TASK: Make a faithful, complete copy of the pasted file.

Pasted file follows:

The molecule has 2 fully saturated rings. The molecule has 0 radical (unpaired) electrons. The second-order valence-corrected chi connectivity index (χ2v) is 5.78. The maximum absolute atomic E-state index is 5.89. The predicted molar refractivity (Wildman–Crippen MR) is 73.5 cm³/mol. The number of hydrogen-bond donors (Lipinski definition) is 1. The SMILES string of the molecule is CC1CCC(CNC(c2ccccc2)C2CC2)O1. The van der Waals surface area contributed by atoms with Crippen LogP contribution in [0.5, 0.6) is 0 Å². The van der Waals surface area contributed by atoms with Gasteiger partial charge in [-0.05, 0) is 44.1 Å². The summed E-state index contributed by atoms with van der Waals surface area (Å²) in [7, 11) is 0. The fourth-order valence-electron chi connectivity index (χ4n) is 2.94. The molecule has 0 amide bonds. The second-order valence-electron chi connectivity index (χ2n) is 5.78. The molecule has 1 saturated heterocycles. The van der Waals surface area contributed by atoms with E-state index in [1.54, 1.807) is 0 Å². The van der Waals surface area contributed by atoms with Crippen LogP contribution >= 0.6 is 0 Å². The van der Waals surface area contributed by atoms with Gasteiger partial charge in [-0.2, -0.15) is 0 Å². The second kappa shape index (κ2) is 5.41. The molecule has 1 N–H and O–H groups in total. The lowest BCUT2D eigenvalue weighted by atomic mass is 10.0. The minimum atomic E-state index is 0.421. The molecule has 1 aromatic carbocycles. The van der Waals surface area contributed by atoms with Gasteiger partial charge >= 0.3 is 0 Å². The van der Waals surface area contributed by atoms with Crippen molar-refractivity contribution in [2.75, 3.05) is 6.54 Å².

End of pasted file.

The molecule has 2 fully saturated rings. The molecule has 0 radical (unpaired) electrons. The second-order valence-corrected chi connectivity index (χ2v) is 5.78. The maximum absolute atomic E-state index is 5.89. The predicted molar refractivity (Wildman–Crippen MR) is 73.5 cm³/mol. The number of hydrogen-bond donors (Lipinski definition) is 1. The SMILES string of the molecule is CC1CCC(CNC(c2ccccc2)C2CC2)O1. The van der Waals surface area contributed by atoms with Crippen LogP contribution in [0.5, 0.6) is 0 Å². The van der Waals surface area contributed by atoms with Gasteiger partial charge in [-0.05, 0) is 44.1 Å². The summed E-state index contributed by atoms with van der Waals surface area (Å²) in [7, 11) is 0. The fourth-order valence-electron chi connectivity index (χ4n) is 2.94. The molecule has 0 amide bonds. The second-order valence-electron chi connectivity index (χ2n) is 5.78. The molecule has 1 saturated heterocycles. The van der Waals surface area contributed by atoms with E-state index in [1.54, 1.807) is 0 Å². The van der Waals surface area contributed by atoms with Crippen LogP contribution >= 0.6 is 0 Å². The van der Waals surface area contributed by atoms with Gasteiger partial charge in [-0.2, -0.15) is 0 Å². The second kappa shape index (κ2) is 5.41. The molecule has 1 N–H and O–H groups in total. The lowest BCUT2D eigenvalue weighted by atomic mass is 10.0. The minimum atomic E-state index is 0.421. The molecule has 1 aromatic carbocycles. The van der Waals surface area contributed by atoms with Gasteiger partial charge >= 0.3 is 0 Å². The van der Waals surface area contributed by atoms with Crippen molar-refractivity contribution in [2.75, 3.05) is 6.54 Å².